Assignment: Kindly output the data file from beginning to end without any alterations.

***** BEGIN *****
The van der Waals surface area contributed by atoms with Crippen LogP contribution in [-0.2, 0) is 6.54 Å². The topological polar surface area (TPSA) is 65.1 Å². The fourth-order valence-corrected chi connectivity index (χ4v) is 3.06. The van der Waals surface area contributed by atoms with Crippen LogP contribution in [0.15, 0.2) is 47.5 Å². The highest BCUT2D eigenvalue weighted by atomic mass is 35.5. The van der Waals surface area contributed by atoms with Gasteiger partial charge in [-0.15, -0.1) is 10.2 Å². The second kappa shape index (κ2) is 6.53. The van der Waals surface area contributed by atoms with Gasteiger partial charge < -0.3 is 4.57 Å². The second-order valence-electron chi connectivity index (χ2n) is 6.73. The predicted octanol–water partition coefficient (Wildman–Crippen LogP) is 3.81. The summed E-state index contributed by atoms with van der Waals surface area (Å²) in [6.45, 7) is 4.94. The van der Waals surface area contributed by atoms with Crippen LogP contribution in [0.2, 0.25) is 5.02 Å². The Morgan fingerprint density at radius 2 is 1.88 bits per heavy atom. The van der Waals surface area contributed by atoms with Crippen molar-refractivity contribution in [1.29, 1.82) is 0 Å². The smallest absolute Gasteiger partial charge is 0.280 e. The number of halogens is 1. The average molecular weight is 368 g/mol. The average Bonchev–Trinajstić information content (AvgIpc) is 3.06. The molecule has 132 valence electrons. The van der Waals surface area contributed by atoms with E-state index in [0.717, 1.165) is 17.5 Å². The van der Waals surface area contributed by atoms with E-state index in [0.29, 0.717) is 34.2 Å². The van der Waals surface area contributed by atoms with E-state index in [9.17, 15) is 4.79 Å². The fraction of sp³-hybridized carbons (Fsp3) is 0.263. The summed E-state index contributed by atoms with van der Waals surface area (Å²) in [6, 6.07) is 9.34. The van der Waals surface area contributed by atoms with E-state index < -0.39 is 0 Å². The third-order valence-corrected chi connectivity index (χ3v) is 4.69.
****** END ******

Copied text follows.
The van der Waals surface area contributed by atoms with Crippen LogP contribution in [-0.2, 0) is 6.54 Å². The topological polar surface area (TPSA) is 65.1 Å². The fourth-order valence-corrected chi connectivity index (χ4v) is 3.06. The van der Waals surface area contributed by atoms with Crippen LogP contribution in [0.15, 0.2) is 47.5 Å². The highest BCUT2D eigenvalue weighted by atomic mass is 35.5. The van der Waals surface area contributed by atoms with Gasteiger partial charge in [-0.15, -0.1) is 10.2 Å². The second kappa shape index (κ2) is 6.53. The van der Waals surface area contributed by atoms with Gasteiger partial charge < -0.3 is 4.57 Å². The second-order valence-electron chi connectivity index (χ2n) is 6.73. The predicted octanol–water partition coefficient (Wildman–Crippen LogP) is 3.81. The summed E-state index contributed by atoms with van der Waals surface area (Å²) in [6.45, 7) is 4.94. The van der Waals surface area contributed by atoms with Crippen LogP contribution in [0.2, 0.25) is 5.02 Å². The Morgan fingerprint density at radius 2 is 1.88 bits per heavy atom. The van der Waals surface area contributed by atoms with Crippen molar-refractivity contribution in [1.29, 1.82) is 0 Å². The smallest absolute Gasteiger partial charge is 0.280 e. The number of halogens is 1. The average molecular weight is 368 g/mol. The average Bonchev–Trinajstić information content (AvgIpc) is 3.06. The molecule has 132 valence electrons. The van der Waals surface area contributed by atoms with E-state index in [0.717, 1.165) is 17.5 Å². The van der Waals surface area contributed by atoms with E-state index in [0.29, 0.717) is 34.2 Å². The van der Waals surface area contributed by atoms with E-state index in [9.17, 15) is 4.79 Å². The fraction of sp³-hybridized carbons (Fsp3) is 0.263. The summed E-state index contributed by atoms with van der Waals surface area (Å²) in [6, 6.07) is 9.34. The van der Waals surface area contributed by atoms with E-state index < -0.39 is 0 Å². The third-order valence-corrected chi connectivity index (χ3v) is 4.69.